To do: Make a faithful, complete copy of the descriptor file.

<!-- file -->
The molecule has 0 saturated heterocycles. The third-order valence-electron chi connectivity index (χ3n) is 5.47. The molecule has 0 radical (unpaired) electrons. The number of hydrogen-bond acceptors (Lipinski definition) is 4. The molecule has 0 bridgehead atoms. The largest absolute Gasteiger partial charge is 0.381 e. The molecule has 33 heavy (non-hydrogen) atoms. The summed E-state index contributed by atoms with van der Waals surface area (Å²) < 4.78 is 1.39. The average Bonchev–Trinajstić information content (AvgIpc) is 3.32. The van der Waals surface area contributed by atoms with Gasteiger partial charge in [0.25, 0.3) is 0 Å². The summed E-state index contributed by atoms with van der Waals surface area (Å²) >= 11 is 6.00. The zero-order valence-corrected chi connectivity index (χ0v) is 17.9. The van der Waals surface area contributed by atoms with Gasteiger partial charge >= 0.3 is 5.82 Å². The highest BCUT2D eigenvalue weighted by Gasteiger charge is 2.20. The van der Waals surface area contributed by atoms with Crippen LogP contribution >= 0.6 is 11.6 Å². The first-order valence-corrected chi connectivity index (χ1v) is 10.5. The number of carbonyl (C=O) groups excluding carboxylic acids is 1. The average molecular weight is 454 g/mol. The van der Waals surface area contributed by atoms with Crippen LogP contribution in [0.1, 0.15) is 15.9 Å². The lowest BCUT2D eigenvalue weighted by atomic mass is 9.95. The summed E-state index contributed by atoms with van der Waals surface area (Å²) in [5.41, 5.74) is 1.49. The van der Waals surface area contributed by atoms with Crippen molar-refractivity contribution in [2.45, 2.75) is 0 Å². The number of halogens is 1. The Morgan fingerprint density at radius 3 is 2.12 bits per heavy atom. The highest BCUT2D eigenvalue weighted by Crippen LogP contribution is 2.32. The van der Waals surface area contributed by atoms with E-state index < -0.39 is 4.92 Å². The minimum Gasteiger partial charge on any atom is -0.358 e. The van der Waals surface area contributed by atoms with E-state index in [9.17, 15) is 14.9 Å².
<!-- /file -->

The molecule has 0 saturated heterocycles. The third-order valence-electron chi connectivity index (χ3n) is 5.47. The molecule has 0 radical (unpaired) electrons. The number of hydrogen-bond acceptors (Lipinski definition) is 4. The molecule has 0 bridgehead atoms. The largest absolute Gasteiger partial charge is 0.381 e. The molecule has 33 heavy (non-hydrogen) atoms. The summed E-state index contributed by atoms with van der Waals surface area (Å²) < 4.78 is 1.39. The average Bonchev–Trinajstić information content (AvgIpc) is 3.32. The van der Waals surface area contributed by atoms with Gasteiger partial charge in [0.25, 0.3) is 0 Å². The summed E-state index contributed by atoms with van der Waals surface area (Å²) >= 11 is 6.00. The zero-order valence-corrected chi connectivity index (χ0v) is 17.9. The van der Waals surface area contributed by atoms with Gasteiger partial charge >= 0.3 is 5.82 Å². The highest BCUT2D eigenvalue weighted by Gasteiger charge is 2.20. The van der Waals surface area contributed by atoms with Crippen LogP contribution >= 0.6 is 11.6 Å². The first-order valence-corrected chi connectivity index (χ1v) is 10.5. The number of carbonyl (C=O) groups excluding carboxylic acids is 1. The average molecular weight is 454 g/mol. The van der Waals surface area contributed by atoms with Crippen LogP contribution in [0.1, 0.15) is 15.9 Å². The lowest BCUT2D eigenvalue weighted by atomic mass is 9.95. The summed E-state index contributed by atoms with van der Waals surface area (Å²) in [5.41, 5.74) is 1.49. The van der Waals surface area contributed by atoms with Crippen molar-refractivity contribution in [2.45, 2.75) is 0 Å². The number of halogens is 1. The Morgan fingerprint density at radius 3 is 2.12 bits per heavy atom. The highest BCUT2D eigenvalue weighted by Crippen LogP contribution is 2.32. The van der Waals surface area contributed by atoms with E-state index < -0.39 is 4.92 Å². The minimum Gasteiger partial charge on any atom is -0.358 e. The van der Waals surface area contributed by atoms with E-state index in [9.17, 15) is 14.9 Å².